EU accountants push for greener reporting

European body calls stronger global guidance on environmental issues, review of international standards

New international standards for corporate accounting contains too little guidance on environmental issues, the Federation of European Accountants (FEE) said this week. In a memorandum to the International Accounting Standards Committee (IASC), which issued a revised set of "core standards on international accounting" in January, FEE calls for more to be done to incorporate environment into mainstream financial reporting.

The IASC represents professional accountancy organisations in over 100 countries and develops a range of standards for corporate financial reporting. These cover all aspects of accounting, and FEE wants the environment to be much more closely integrated into them, particularly those related to liabilities and assets.

FEE has been lobbying for the IASC to undertake a broader environmental review of its work (ENDS Daily 26 February 1998). "It would be extremely timely, given the increasing importance attached to such issues in many countries," Johan Piet of Deloitte & Touche in the Netherlands, who chaired the FEE review, said. In the short term, however, he hopes that FEE's suggestions could be incorporated into some amendment or addition to the standards, before the next major revision.

In particular, FEE wants to see separate disclosure of environmental liabilities and costs where they are material to an enterprise. It says that this information should be disclosed in an easily comparable way, and enterprises operating in environmentally sensitive areas should have a stated policy on such issues. The treatment of environmental taxes should also be clarified, particularly the questions of whether they should be identified separately and/or treated as an operating cost.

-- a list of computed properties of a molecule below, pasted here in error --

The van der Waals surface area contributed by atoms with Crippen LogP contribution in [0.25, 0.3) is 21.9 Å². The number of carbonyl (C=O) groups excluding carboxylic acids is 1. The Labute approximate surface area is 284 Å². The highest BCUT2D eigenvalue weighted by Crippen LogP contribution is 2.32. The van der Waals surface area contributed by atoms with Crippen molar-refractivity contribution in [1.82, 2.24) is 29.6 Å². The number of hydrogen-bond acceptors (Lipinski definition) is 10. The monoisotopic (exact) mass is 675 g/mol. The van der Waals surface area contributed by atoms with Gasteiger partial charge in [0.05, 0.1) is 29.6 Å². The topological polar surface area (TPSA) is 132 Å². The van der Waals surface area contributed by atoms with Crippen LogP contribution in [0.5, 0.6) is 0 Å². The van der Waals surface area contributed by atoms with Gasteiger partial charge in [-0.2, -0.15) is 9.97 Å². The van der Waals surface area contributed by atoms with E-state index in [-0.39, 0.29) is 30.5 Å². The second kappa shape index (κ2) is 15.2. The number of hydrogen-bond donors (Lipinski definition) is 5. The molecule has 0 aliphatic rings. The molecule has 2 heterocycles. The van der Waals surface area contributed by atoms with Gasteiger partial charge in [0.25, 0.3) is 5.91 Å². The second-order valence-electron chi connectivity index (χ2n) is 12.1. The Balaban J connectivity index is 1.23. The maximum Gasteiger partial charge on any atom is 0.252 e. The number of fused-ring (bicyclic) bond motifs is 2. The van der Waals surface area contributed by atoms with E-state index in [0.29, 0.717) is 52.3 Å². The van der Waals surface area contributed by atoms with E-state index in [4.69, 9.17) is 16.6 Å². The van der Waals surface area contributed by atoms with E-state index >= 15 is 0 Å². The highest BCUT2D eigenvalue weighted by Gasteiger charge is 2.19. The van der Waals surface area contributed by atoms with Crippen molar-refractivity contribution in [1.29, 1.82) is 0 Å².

One key recommendation relates to potential environmental costs: FEE wants the relevant standard, IAS 37, to fully acknowledge the difficulties in recognising and measuring provisions, because failure to disclose risks and uncertainties could lead to failure in providing for clean-up costs. "Environmental liabilities that are contingent on an uncertain future event [should be] recognised if it is probable that they will arise," FEE suggests.

The standard relating to the impairment of assets, IAS 36, should also address the problems specific to environmental factors, particularly how to determine the recoverable amount, uncertainties on timing, and possibility that contamination may migrate to adjacent sites, FEE says.

Property, plant and equipment bought to mitigate environmental damage should be treatable as a capital asset, even if it is unlikely to bring about an increase in future economic benefits, FEE adds. There is a need to clarify whether pollution permits and emission rights could qualify as intangible assets, and whether the disclosure of fines and penalties for environmental offences should be required. "Even if small in financial terms, they may have a significant effect on a company's public image," the federation points out.

Follow Up:
FEE, tel: +32 2 231 0555; {IASC}, tel: +44 171 353 0565.

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